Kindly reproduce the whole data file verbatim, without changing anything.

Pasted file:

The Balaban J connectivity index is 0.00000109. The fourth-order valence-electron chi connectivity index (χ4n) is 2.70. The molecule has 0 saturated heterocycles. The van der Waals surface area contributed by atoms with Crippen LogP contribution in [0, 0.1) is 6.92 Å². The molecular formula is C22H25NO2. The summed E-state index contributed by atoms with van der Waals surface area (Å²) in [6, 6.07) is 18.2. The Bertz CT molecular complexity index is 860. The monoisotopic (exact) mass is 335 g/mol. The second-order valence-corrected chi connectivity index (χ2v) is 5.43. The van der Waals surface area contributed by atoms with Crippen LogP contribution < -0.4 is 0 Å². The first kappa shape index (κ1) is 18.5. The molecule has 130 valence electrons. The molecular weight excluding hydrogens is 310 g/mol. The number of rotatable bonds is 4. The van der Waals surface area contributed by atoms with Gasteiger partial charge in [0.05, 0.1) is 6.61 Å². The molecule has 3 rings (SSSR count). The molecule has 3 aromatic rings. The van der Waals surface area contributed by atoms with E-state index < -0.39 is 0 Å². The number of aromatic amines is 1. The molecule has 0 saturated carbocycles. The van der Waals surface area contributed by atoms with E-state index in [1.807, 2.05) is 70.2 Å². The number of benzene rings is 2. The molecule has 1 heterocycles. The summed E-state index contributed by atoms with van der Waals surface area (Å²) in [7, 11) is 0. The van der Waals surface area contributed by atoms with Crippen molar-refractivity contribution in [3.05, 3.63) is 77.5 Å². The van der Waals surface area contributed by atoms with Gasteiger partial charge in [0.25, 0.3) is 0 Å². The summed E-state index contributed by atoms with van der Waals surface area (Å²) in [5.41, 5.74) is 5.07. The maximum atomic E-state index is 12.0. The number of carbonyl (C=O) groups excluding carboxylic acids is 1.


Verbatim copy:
The Balaban J connectivity index is 0.00000109. The fourth-order valence-electron chi connectivity index (χ4n) is 2.70. The molecule has 0 saturated heterocycles. The van der Waals surface area contributed by atoms with Crippen LogP contribution in [0, 0.1) is 6.92 Å². The molecular formula is C22H25NO2. The summed E-state index contributed by atoms with van der Waals surface area (Å²) in [6, 6.07) is 18.2. The Bertz CT molecular complexity index is 860. The monoisotopic (exact) mass is 335 g/mol. The second-order valence-corrected chi connectivity index (χ2v) is 5.43. The van der Waals surface area contributed by atoms with Crippen LogP contribution < -0.4 is 0 Å². The first kappa shape index (κ1) is 18.5. The molecule has 130 valence electrons. The molecular weight excluding hydrogens is 310 g/mol. The number of rotatable bonds is 4. The van der Waals surface area contributed by atoms with Gasteiger partial charge in [0.05, 0.1) is 6.61 Å². The molecule has 3 rings (SSSR count). The molecule has 3 aromatic rings. The van der Waals surface area contributed by atoms with E-state index < -0.39 is 0 Å². The number of aromatic amines is 1. The molecule has 0 saturated carbocycles. The van der Waals surface area contributed by atoms with E-state index in [1.807, 2.05) is 70.2 Å². The number of benzene rings is 2. The molecule has 1 heterocycles. The summed E-state index contributed by atoms with van der Waals surface area (Å²) in [7, 11) is 0. The van der Waals surface area contributed by atoms with Crippen molar-refractivity contribution in [3.05, 3.63) is 77.5 Å². The van der Waals surface area contributed by atoms with Gasteiger partial charge in [0.25, 0.3) is 0 Å². The summed E-state index contributed by atoms with van der Waals surface area (Å²) in [5.41, 5.74) is 5.07. The maximum atomic E-state index is 12.0. The number of carbonyl (C=O) groups excluding carboxylic acids is 1.